...... The return trip was in comparative silence. She looked through the albums in the console and at the books on the back seat, while I silently outlined the context of my next report. "'Passions are likened best to floods and streams.'" She had the map light on to read from a paperback. "'The shallows murmur, but the depths are dumb.' It's well thumbed. You either read it or found it in a used book shop."
...... "'They that are rich in words, in words discover that they are poor in that which becomes a lover.'" It was one I could remember. "You have to admit that the author ought to know."
...... "How many four-bys in this country have books of poetry bouncing around on the rear seat?" She closed the volume and put it back. "It doesn't go with the macho image."
...... "Dumb as a prerequisite to macho is a phenomenon of the present. The last couple centuries were quite different." I gestured with my free hand. "If Sir Walter Raleigh, swordsman and adventurer, could pause between wars, duels, and love affairs to write romantic poetry, it doesn't bother my machismo to read it. All of us male chauvinist pigs like love poetry for the way it romanticizes the more practical half of the human specie."
...... "Raleigh poetry and Roy Orbison albums." She leaned back and sighed. "I thought I'd married a male chauvinist . . . but all I got was the pig. So it goes. Now, I'm a Women's Libber on account of needing to pay the bills." Her voice became emphatic. "I'm beginning to hate your wife, and I've never met her." She waved one hand to brush that away. "So talk about what we saw back there. Voodoo? Sorcery? Witches? An Evil Genius? Black magic? Vulcan wanting a skylight? What's this all about?"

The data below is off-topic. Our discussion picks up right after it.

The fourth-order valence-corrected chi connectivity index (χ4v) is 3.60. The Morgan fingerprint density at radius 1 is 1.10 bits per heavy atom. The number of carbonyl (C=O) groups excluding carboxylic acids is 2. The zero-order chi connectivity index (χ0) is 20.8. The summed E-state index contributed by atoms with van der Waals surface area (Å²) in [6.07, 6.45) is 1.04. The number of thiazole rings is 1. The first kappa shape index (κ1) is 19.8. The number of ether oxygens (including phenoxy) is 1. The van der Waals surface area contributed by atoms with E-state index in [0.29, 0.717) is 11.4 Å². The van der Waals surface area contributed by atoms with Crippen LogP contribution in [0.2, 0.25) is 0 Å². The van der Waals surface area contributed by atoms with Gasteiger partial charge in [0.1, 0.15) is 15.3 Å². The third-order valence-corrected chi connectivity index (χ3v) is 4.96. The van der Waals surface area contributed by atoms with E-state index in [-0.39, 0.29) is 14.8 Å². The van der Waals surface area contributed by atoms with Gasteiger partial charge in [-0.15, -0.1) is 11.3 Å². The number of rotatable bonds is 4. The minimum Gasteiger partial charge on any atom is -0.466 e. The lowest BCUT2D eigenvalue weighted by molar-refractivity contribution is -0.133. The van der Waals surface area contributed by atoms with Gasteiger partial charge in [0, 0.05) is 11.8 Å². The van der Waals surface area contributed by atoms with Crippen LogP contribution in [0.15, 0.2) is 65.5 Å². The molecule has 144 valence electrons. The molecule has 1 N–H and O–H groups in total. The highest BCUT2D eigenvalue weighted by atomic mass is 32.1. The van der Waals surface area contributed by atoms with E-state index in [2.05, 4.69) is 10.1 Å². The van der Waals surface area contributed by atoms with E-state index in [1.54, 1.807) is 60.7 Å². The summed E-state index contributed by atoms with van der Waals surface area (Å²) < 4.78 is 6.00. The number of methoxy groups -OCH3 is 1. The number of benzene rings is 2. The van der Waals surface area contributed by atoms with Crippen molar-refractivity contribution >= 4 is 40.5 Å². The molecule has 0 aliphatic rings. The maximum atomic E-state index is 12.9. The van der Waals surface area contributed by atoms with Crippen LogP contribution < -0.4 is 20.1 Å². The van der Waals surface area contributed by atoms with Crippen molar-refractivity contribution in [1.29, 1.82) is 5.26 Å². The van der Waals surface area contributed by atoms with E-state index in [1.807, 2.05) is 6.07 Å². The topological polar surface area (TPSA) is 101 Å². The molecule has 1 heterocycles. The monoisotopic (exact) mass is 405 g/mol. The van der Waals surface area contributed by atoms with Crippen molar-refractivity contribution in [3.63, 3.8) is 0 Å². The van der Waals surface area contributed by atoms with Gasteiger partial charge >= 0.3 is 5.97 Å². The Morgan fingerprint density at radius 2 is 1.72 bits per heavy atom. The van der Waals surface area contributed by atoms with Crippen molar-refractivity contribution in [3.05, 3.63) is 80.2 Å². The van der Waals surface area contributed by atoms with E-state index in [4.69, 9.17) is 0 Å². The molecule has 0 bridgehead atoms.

...... I stopped at an intersection and checked both ways. "I truly don't know. Odd things happen from time to time. My group is only beginning to investigate this phenomenon, whatever it is."
...... "And you don't want anyone to know what's going on, or what you're doing," she finished. "Which is why Pete doesn't need to worry. Both of you don't want outsiders . . . like me, for instance . . . poking around." She dropped an album back into the console and closed the lid.
...... "You will have to admit that John Q. Public is prone to very picturesque modes of blind panic. My people are trying to avoid that by working quietly. Would you want it any other way? What do you think would happen if this were reported in the newspapers?"
...... "I don't even want to think about that," she decided. "Speaking of which, it's time for the news." She leaned forward to turn on the radio and set the station.
...... This time, once again, Special Investigations escaped the notice of the news media. The feature story revolved around a nature sanctuary for the Greater Spotted Owl, a subspecies which only a graduate ornithologist could recognize.
...... After what I'd seen tonight, the news story conjured up for me Laumer-like scenes -- a thousand acres of totally bare ground, as a wildlife refuge for the Autonomous Wide-Ranging Road Grader. And a square mile of perfectly flat, broomed concrete -- the breeding habitat of the Lesser Yellow Forklift.
...... In seemingly no time, the entrance to Cynthia's driveway loomed up, marked by a carriage-style porch lantern which hung from a two-foot chain attached to a lower branch of a huge elm tree. I parked once again behind the Blazer.
...... "Turn off the engine and the lights," she commanded, stepping out. "You're coming in." She unlocked the trailer door. "It's after midnight, and you didn't turn into a rat. The telephone's in the kitchen."
...... I used my cellphone instead and called Lee, talking him out of bed and back to work. He grumbled as usual, but there'd be action at the site by daybreak tomorrow -- make that today.
...... Cynthia had dumped a pillow and sheets on the sofa, while I was on the phone annoying Lee.
...... "It's impossible to find a motel around here at this hour," she stated, unfolding things. "As you well know. You intended to sack out in the back of your truck, but this'll be more comfortable."
...... "It's a mild night," I objected. "This isn't necessary."
...... "Don't start with the foolish objections and spoil my good opinion." She stopped in the hallway. "If you're up before I am, scrounge what you like for breakfast, and snap the latch on the way out." She frowned impishly. "You probably can cook too. Oh, well! Good night, Big Fellah."
...... "Good night, Cindy," I laughed.

chapter eleven CHAPTER TWELVE chapter thirteen

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PLEASE NOTE: The above story is fictional - the characters and situations are imaginary. Resemblances to actual persons are accidental (and in some instances appalling!)